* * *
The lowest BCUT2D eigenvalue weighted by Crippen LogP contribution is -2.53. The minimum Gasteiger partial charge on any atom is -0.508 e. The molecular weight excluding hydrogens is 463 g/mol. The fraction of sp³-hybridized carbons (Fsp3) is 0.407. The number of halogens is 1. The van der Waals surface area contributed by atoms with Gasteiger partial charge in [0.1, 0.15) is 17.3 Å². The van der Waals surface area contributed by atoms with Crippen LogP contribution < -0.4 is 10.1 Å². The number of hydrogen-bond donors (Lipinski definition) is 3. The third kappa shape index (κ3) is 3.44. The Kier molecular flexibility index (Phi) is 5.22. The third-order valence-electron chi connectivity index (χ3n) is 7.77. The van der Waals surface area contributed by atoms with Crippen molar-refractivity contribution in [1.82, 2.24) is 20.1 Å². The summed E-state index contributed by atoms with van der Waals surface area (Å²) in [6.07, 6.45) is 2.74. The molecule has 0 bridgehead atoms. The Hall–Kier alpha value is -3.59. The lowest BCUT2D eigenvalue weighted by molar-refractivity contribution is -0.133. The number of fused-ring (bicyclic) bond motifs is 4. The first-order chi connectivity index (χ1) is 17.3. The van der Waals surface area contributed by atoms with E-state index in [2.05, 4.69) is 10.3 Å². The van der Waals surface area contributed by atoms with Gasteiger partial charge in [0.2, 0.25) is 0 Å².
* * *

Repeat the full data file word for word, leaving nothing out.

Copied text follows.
The lowest BCUT2D eigenvalue weighted by Crippen LogP contribution is -2.53. The minimum Gasteiger partial charge on any atom is -0.508 e. The molecular weight excluding hydrogens is 463 g/mol. The fraction of sp³-hybridized carbons (Fsp3) is 0.407. The number of halogens is 1. The van der Waals surface area contributed by atoms with Gasteiger partial charge in [0.1, 0.15) is 17.3 Å². The van der Waals surface area contributed by atoms with Crippen LogP contribution < -0.4 is 10.1 Å². The number of hydrogen-bond donors (Lipinski definition) is 3. The third kappa shape index (κ3) is 3.44. The Kier molecular flexibility index (Phi) is 5.22. The third-order valence-electron chi connectivity index (χ3n) is 7.77. The van der Waals surface area contributed by atoms with Crippen molar-refractivity contribution in [1.82, 2.24) is 20.1 Å². The summed E-state index contributed by atoms with van der Waals surface area (Å²) in [6.07, 6.45) is 2.74. The molecule has 0 bridgehead atoms. The Hall–Kier alpha value is -3.59. The lowest BCUT2D eigenvalue weighted by molar-refractivity contribution is -0.133. The number of fused-ring (bicyclic) bond motifs is 4. The first-order chi connectivity index (χ1) is 17.3. The van der Waals surface area contributed by atoms with E-state index in [2.05, 4.69) is 10.3 Å². The van der Waals surface area contributed by atoms with Gasteiger partial charge in [0.2, 0.25) is 0 Å².